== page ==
There are power-points dotted around the ship so you can easily recharge your devices.

The most popular level is level 7 where the shops, cafe’s and theatre are – this level also has the more comfortable seating with couches and armchairs located throughout.  Level 9 and 10 are other areas where you can find seating (as well as bars and activities like the kids craft and the arcade games room).

You can also go outside from levels 7 to 10 (with external stairs connecting them).  The day we crossed it was incredibly windy outside and so other than it being a slightly quicker way of getting between the floors we didn’t really hang out there too much.

Sea sickness – we were fine and didn’t have any motion sickness.  I have heard so many horror stories about crossing Bass Straight (mostly from my mum who travelled to Europe by ship a couple of times as a child and spent the first two weeks recovering from crossing Bass Straight) that I was a bit anxious about how the kids and I would fare.  We all had some motion sickness medication before the ship departed in Melbourne – I figured prevention was better than cure – and if it was rough and we needed more then I had enough for us to have a second dose before we arrived in Tassie.  It turns out we were fine, completely fine; and so was everyone else on board.  Don’t get me wrong, the boat was rocking – you would sort of have a slightly drunken sway as you walked down a straight corridor – but not rocking to the point where you were bumping into things or needing to hold the walls to stop from stumbling.  I had a good chat with the bar tender when we had our afternoon tea of lemonade and crisps and he said we were sailing on a medium (or average) kind of sea.  He said on occasions it’s terrible, but not often.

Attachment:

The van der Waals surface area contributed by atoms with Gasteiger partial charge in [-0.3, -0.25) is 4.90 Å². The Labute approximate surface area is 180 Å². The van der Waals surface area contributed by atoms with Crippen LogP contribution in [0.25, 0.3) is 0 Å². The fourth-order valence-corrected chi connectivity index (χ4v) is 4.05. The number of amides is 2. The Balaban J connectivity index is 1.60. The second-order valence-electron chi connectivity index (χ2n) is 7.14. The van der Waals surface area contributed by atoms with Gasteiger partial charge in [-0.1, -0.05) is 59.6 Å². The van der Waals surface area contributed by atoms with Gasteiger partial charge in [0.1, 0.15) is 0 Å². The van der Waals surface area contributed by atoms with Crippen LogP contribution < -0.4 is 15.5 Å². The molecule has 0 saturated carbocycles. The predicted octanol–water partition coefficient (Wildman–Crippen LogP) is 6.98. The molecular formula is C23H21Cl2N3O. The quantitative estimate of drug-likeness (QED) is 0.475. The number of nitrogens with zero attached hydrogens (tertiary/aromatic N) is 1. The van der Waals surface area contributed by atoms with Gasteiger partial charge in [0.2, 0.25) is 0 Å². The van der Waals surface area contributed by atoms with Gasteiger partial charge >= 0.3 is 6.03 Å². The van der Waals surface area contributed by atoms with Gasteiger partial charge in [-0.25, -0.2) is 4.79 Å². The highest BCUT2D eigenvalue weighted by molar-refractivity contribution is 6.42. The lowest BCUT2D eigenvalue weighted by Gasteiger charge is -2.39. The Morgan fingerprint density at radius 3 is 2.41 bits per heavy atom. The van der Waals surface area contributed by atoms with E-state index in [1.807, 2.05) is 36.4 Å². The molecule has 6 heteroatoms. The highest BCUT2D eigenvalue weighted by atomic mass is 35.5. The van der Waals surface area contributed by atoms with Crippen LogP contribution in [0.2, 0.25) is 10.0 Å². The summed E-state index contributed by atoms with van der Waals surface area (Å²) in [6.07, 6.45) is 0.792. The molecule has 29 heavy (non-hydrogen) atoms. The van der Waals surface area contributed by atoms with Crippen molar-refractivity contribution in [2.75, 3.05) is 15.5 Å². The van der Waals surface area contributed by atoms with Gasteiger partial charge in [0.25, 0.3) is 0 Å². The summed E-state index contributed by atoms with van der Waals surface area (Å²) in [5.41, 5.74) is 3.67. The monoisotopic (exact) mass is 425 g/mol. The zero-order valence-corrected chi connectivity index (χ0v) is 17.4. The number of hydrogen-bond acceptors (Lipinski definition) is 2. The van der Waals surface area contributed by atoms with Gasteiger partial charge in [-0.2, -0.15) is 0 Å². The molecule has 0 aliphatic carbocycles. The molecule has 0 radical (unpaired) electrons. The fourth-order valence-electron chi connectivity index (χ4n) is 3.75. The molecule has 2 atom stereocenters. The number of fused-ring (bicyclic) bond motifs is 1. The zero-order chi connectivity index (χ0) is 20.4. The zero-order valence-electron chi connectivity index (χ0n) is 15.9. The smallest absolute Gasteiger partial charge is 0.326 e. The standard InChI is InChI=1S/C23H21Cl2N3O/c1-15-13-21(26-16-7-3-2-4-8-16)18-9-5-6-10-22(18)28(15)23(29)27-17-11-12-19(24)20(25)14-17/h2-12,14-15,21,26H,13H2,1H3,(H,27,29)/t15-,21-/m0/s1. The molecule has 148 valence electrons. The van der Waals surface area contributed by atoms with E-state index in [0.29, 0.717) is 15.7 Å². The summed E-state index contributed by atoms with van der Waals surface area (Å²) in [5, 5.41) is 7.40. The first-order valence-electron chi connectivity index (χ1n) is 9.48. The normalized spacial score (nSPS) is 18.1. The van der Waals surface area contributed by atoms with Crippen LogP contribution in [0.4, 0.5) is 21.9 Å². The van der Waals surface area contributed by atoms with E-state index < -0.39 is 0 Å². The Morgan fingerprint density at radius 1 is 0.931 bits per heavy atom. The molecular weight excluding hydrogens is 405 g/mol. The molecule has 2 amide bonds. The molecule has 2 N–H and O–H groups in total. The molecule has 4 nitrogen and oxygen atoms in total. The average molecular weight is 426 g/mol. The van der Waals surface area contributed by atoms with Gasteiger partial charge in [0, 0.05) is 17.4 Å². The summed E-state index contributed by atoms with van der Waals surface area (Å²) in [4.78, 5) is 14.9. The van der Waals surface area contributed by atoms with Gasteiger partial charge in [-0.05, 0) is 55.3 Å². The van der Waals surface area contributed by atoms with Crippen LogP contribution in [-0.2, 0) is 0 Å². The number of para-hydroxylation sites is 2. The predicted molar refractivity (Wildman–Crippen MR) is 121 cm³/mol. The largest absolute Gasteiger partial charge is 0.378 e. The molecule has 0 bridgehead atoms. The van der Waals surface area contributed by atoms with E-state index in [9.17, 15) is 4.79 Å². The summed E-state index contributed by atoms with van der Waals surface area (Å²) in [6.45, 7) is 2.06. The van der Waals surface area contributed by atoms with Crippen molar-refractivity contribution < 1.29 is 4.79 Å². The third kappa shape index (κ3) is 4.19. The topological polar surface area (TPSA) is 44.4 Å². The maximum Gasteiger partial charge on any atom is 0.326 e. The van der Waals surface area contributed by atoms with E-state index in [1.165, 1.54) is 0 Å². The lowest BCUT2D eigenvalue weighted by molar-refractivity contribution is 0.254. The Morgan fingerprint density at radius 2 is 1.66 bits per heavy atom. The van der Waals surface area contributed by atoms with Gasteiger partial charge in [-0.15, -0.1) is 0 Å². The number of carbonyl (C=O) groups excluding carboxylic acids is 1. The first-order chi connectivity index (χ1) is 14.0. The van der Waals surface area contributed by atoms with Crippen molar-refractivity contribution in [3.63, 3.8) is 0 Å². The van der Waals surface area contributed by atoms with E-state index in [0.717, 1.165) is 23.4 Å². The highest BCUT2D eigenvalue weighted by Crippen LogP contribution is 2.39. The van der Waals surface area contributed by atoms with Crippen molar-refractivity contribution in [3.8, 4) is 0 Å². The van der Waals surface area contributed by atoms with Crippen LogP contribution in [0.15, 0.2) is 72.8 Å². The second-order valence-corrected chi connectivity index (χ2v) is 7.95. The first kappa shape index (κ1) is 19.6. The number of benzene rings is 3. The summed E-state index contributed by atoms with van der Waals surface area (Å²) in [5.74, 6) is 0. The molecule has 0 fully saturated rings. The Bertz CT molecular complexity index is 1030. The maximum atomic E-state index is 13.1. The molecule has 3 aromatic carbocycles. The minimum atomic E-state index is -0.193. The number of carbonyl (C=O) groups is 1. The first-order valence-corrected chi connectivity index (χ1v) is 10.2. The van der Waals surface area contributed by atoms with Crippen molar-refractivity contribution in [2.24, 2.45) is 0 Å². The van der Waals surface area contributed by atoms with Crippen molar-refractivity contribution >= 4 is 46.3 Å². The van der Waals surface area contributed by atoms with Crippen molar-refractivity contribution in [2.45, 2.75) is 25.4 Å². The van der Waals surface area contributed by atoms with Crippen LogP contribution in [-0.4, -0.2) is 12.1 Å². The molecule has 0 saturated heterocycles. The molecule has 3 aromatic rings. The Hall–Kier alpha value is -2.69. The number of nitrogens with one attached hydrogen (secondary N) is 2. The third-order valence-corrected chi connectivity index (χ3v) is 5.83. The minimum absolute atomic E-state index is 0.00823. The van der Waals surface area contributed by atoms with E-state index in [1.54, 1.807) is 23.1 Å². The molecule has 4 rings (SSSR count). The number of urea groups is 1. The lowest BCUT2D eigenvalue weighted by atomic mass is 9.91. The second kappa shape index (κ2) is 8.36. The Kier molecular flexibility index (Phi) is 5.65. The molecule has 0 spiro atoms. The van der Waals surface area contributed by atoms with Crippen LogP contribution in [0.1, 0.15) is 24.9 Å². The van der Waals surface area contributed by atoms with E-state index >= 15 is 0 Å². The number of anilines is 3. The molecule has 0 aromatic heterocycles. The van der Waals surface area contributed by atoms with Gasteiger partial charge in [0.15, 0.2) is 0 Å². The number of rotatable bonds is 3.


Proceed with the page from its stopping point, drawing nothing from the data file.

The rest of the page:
Would I do it again? Hmmm probably not during the day – my curiosity has now been satisfied and for $85 (for the three of us) it was an economic way to travel to Tassie.  We did loose a day of our holiday in transit – but for people who aren’t in a particular rush then this is a nice way to spend a day and enjoy the experience of travelling over sea and taking in the surroundings along the way.  The view from the Spirit of Tasmania was amazing and the drive to Hobart from Devonport was very pretty.

At the end of the crossing we still had to get to Hobart (there are two bus companies who can transfer you to Hobart but they only depart in the morning so our day sail didn’t work for that scenario and we had to hire a car).  Hobart is about a three hour drive from Devonport – the road is excellent and it was an easy drive (with hardly anyone else on the road).  The car hire was directly outside the terminal (there are a few to choose from) and they stayed open late for us so we could collect it as we disembarked.

One last thing – we were foot passengers on the Spirit of Tasmania, but I have it on good authority that the process of getting your car on and off the ferry is a streamlined affair.  When I booked the trip I didn’t have my own car – but if we did it again I would seriously consider travelling at night and taking our car as there is so much to explore around Tasmania.  Also worth noting, as a foot passenger when you arrive at the ship to embark you check in your luggage and only take your carry on luggage with you for the day, so pack wisely as whatever you take you will have to carry it about all day (unless you have a private cabin) as there are no lockers.